J was 10 years old when I left home for college, and in a lot of ways, I have a hard time seeing him as a man. Not just a man, but a good man who has his head on straight. I'm trying very hard not to become my mother in this situation. I don't want extend a cloud of negativity the way my mom does when confronted with her children's relationships. Still, though. I worry.

I do hope he asks me to be a groomsman if they actually do get married. I think I'd look great in a tux. I'm going to have to put my foot down if I have to be a bridesmaid though. I can't even imagine what sort of taffeta and tulle creation would emerge from JC's mom's sewing machine.

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Family, Extended | 6 comments (6 topical, 0 hidden) | Trackback
Ease up on the boy. by ammoniacal (4.00 / 6) #1 Sat Mar 11, 2006 at 10:03:03 AM EST
Everyone needs a starter marriage, or two.

"To this day that was the most bullshit caesar salad I have every experienced..." - triggerfinger

I know, I know. by toxicfur (2.00 / 0) #2 Sat Mar 11, 2006 at 10:08:00 AM EST
I would've had one, too, if same-sex marriage had been legal in 1995.
--
damn it, lif eis actually really *far4 too good at tghe momnent, shboyukbnt;t whilen. --Dr Thrustgood
[ Parent ]
So that's what I did wrong... by NoMoreNicksLeft (2.00 / 0) #3 Sat Mar 11, 2006 at 10:13:24 AM EST

--
Do not look directly into laser with remaining good eye.
[ Parent ]
you would by Kellnerin (4.00 / 1) #4 Sat Mar 11, 2006 at 11:42:29 AM EST
look awesome in a tux.

Your moral compass is fine. It's empathy that makes you worry in the first place, and also the fact that you recognize the limits of what you're able to do. It's a tough position to be in.

In a not really related aside, when D and I were in New York we saw one of those ads for POM -- I've seen them around here too, but I hadn't seen this particular one, with the tagline, "Outlive Your Spouse." I pointed this out to D, and it was about the most offensive thing both of us had seen in a while. I mean, what kind of goal is that? Is this ad targetted only toward people who don't love the person they're married to? "I'll live longer, but I don't really care if you do, honey"? Ugh.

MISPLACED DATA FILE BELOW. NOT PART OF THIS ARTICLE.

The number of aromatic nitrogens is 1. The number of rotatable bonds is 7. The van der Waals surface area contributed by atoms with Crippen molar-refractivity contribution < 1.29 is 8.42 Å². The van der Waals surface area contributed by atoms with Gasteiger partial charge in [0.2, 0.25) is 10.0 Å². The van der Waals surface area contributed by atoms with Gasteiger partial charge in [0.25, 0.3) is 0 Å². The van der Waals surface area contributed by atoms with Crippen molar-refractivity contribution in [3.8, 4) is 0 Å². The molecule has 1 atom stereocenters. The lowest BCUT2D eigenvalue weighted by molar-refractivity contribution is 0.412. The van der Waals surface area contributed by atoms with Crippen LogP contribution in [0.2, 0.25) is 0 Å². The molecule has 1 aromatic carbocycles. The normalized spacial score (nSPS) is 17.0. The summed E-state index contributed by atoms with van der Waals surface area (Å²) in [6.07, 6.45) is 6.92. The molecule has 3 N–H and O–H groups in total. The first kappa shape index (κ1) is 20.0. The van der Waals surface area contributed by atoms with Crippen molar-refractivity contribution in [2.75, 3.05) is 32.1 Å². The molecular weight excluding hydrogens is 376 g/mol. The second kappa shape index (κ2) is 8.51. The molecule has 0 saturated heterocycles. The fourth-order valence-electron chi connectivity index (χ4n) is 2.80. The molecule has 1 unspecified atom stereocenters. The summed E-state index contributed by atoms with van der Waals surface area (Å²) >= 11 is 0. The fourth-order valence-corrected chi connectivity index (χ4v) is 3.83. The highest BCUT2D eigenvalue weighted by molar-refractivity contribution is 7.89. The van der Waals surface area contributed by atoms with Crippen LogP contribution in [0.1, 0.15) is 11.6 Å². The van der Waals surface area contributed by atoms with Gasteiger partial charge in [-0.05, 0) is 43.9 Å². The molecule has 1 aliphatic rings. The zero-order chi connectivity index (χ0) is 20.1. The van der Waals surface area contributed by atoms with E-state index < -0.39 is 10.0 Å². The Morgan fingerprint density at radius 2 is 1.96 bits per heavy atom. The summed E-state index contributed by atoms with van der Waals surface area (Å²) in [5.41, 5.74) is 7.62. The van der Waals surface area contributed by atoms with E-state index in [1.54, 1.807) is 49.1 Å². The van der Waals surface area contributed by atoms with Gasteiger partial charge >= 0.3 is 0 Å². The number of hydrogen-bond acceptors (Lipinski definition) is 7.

--
"Slick Loons Cow Stumbling Readers." —toxicfur
I may be an expensive mushroom. —iGrrrl

Re: Compliments by toxicfur (4.00 / 1) #5 Sat Mar 11, 2006 at 12:03:05 PM EST
Thanks. :-)

Re: POM. Hrmph. We drink that stuff, and, in small quantities, it's really good if you like pomegranates. The outliving your spouse thing is just weird. So if you have two married people who *both* drink POM to outlive each other, then what? Is this the key to immortality? I can see the Herald's take now:

Social Security Juice Drain!

Lawmakers mull pomegranate guilt for bankruptcy.

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damn it, lif eis actually really *far4 too good at tghe momnent, shboyukbnt;t whilen. --Dr Thrustgood
[ Parent ]
duelling spouses by Kellnerin (4.00 / 1) #6 Sat Mar 11, 2006 at 02:53:53 PM EST
That's what I imagine. Each member of a couple sees the ad, thinks, "aha!" Sneaks off to procure the product, keeping it hidden away in secret so the other doesn't find out. Until the day comes, one of them is found out, and confronted: "What's this? You're trying to outlive me?" "Oh darling, I didn't mean it." "No, no, I was supposed to outlive you!" "What? You lying, cheating, no-good ..."

--
"Slick Loons Cow Stumbling Readers." —toxicfur
I may be an expensive mushroom. —iGrrrl
[ Parent ]
Family, Extended | 6 comments (6 topical, 0 hidden) | Trackback